Australian filmmaker Peter Weir re-created the tragic and notorious World War I debacle of Gallipoli – a blundered campaign that saw the massacre of the Australian Tenth Light Horse Regiment at the Battle of the Nek in 1915 – with atmosphere and harrowing action, producing one of the classic films on war’s folly and waste.
Sporting rivals and pals, two fleet-footed young Australian runners – Frank Dunne (Mel Gibson) a rough and charming Irish-Australian ex-railroad worker and Archy Hamilton (Mark Lee) a middle-class rancher’s son and sensitive idealist – enlist into the Great War, joining the Australian Imperial Force (AIF) in Perth and journeying across the world for the British Empire, finding comradeship, courage, and horror in the trenches of the Dardanelles.
At Gallipoli, the Light Horse regiments are asked to take offensive action across open ground, despite the presence of Turkish gunners at the ground site. The Turks slaughter the ﬁrst wave in a matter of seconds. The second wave is also annihilated.
Major Barton (Bill Hunter) wants to halt the assault, but his commanding ofﬁcer, Colonel Robinson (John Morris), is resistant. When the phone line goes dead, Barton dispatches Frank on foot to brigade headquarters to try and get the attack halted, but Robinson insists that it continue.
Frank suggests going over the colonel’s head and appealing to General Gardner (Graham Dow) to stop the offensive. Frank sprints to Gardner’s headquarters and the general tells him that he is indeed reconsidering the whole situation.
Frank then sprints back to share the news with Barton, but in the interim, the phone lines have been repaired and Colonel Robinson demands that the attack move forward. Barton leads his men over the top, with Archy among the ranks.
Arriving mere seconds too late to stop the attack, Frank screams in anguish. As his comrades fall by the score, Archy drops his riﬂe and runs as fast toward the enemy positions as he can.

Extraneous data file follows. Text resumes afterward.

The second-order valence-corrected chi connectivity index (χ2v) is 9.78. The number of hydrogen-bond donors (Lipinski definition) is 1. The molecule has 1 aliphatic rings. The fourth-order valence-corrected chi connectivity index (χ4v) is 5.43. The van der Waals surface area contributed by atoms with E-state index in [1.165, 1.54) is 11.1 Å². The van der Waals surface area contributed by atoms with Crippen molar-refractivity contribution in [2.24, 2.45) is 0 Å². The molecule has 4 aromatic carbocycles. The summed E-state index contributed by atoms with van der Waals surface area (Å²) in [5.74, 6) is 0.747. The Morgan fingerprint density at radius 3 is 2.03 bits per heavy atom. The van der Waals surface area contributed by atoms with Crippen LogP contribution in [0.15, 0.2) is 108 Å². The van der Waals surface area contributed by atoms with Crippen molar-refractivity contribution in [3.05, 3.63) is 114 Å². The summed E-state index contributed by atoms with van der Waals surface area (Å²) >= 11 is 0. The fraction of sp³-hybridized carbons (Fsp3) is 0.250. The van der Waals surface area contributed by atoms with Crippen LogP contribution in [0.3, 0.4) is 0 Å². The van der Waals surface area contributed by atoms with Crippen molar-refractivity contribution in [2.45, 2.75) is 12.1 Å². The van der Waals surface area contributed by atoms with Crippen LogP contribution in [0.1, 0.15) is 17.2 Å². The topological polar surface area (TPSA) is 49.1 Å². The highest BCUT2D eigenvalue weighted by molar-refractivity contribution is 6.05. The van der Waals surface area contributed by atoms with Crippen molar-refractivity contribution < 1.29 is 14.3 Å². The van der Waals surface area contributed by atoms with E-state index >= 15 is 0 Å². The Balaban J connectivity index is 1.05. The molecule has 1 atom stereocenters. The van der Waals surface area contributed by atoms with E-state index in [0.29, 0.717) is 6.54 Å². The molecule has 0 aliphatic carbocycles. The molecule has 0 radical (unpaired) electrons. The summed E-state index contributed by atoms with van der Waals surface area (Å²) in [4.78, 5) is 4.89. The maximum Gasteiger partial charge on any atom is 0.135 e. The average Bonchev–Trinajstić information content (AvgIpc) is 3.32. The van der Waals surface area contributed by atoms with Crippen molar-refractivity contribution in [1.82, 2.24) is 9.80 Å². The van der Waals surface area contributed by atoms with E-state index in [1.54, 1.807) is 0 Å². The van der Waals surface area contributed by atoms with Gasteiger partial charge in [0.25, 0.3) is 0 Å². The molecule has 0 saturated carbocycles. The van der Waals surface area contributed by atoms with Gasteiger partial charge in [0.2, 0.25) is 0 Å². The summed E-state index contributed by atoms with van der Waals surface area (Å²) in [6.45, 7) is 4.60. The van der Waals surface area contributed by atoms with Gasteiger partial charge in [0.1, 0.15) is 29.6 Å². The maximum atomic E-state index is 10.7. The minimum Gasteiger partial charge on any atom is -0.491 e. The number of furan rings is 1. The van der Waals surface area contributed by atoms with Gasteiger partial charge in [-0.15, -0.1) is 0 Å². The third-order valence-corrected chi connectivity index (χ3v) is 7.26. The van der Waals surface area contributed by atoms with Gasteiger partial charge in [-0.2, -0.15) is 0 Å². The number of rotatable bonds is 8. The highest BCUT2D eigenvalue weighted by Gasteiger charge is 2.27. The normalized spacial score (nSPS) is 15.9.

“What are your legs? Springs, steel springs. What are they going to do? They’re going to hold me down the track. How fast can you run? As fast as a leopard. How fast are you going to run? As fast as a leopard. Then let’s see you do it!”
The film’s haunting last image is a freeze-frame at the moment of Archy’s death – Weir’s homage to a famous photograph taken by Robert Capa in 1936 during the Spanish Civil War.
Weir distinguishes himself by creating a strong sense of time, place, culture clash and intimate human drama while imbuing even simple acts with beauty and mystery.
Like much of Weir’s work, Gallipoli radiates intelligence, humanity, and warmth through many such small moments.
Gibson, of course, is the one who went on to international superstardom, with Hollywood persuaded by Gallipoli that Mad Max was not just a tough guy but one who looked like a romantic leading man.
The film’s Art Director, Herbert Pinter, found topographically perfect locations for ANZAC Cove and the Nek at Farm Beach (now known as Gallipoli Beach) and Dutton Beach, respectively, both on the western side of the Lower Eyre Peninsula in South Australia, about 100 miles due west of Adelaide.
The real Australian attack at the Nek was in actuality a diversion for the New Zealanders’ attack on Sari Bair, not the British landing at Suvla, as depicted in the ﬁlm. The British were therefore not “drinking tea on the beach” while Australians died by the score. Because of Colonel Robinson’s clipped, upper-class Australian accent, viewers tended to misidentify him as a British ofﬁcer (even though he is wearing an AIF uniform). In point of fact, the Battle of the Nek was exclusively an Australian operation.